Former Prime Minister Ehud Barak received from the U.S.-based Wexner Foundation $2.3 million to conduct two studies, but he completed only one, the foundation said in a statement on Thursday.
Barak was paid to carry out a study about the Israeli-Palestinian conflict and another on the subject of leadership, which he didn't finish, according to the foundation.
In the past, Barak refused to provide details on the services he provided to the foundation.
The foundation said that when Barak retired from public office it saw “a unique opportunity to employ him in research work which would ultimately yield two manuscripts: the first about the lessons accumulated from the Middle East conflict and the second about leadership, which would be used in the foundation’s leadership studies.”
The statement added that while Barak submitted “A 267-page study about the Israeli-Palestinian conflict,” the foundation did not receive a “complete manuscript” about leadership.
According to the foundation, the statement was released “to put an end to ugly innuendos, speculations and rumors” intended to besmirch it unjustly.
It also addressed the role played by convicted sex offender Jeffrey Epstein in the operation of the foundation, started by Leslie Wexner. "Epstein's role was limited to handling documents and paperwork related to transferring the financial support of the Wexner family to the foundation," said the statement, adding that "Epstein never donated even a single dollar" to it.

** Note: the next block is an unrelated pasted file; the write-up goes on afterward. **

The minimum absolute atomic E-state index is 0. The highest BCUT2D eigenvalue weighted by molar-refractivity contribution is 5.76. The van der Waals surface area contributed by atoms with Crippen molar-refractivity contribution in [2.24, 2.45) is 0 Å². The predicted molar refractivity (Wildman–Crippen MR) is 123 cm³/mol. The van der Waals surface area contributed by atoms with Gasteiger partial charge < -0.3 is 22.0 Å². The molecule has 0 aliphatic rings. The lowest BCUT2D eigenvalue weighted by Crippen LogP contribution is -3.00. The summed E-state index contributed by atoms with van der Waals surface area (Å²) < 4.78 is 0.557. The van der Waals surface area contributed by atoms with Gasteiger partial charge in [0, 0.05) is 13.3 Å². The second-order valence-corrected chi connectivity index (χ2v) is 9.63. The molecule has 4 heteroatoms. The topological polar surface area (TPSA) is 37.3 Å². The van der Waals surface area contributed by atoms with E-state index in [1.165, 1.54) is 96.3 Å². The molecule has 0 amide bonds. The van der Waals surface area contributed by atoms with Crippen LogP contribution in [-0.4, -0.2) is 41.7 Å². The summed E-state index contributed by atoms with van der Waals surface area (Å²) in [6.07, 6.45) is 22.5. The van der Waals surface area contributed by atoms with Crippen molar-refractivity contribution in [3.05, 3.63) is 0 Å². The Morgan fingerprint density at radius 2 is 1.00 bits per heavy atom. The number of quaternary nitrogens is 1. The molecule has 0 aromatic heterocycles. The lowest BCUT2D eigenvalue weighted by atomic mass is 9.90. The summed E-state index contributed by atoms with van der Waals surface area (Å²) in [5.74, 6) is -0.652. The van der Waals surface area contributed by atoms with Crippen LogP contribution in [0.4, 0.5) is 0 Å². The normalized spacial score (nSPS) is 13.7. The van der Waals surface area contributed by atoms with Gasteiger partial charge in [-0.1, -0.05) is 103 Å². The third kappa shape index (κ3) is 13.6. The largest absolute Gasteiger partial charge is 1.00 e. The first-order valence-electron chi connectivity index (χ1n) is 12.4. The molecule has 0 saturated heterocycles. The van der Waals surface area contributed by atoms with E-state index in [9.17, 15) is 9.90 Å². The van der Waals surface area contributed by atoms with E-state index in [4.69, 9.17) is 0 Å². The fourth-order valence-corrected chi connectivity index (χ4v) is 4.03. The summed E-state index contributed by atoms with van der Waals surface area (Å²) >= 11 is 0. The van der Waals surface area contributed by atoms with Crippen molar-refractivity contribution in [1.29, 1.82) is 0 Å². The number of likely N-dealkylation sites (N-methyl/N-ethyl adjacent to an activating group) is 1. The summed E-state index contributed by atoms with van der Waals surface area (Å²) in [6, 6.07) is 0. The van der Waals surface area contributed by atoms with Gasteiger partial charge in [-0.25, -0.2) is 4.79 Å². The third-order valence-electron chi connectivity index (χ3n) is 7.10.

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In an interview in 2018, Barak said it was improper to ask him what he had been paid for. “This demand came up among those in Netanyahu’s close circle, who are making a systematic effort to claim everyone is corrupt,” Barak told Razi Barkai on Army Radio at the time. “So they have an interest in finding a man who reached the top and show that he too is like them.”
Haaretz’s editorial called on Barak at the time to disclose what the foundation had paid him for. It said “Barak is not exempt from explaining to the public what he had been paid for. Did he conduct a study, and if so, to what end? Someone as active as Barak in political life, even outside the Knesset or a party, is not a ‘private citizen’ whose acts are known only to his employers and the tax authority – and he must explain to the public what service justifies such payment.”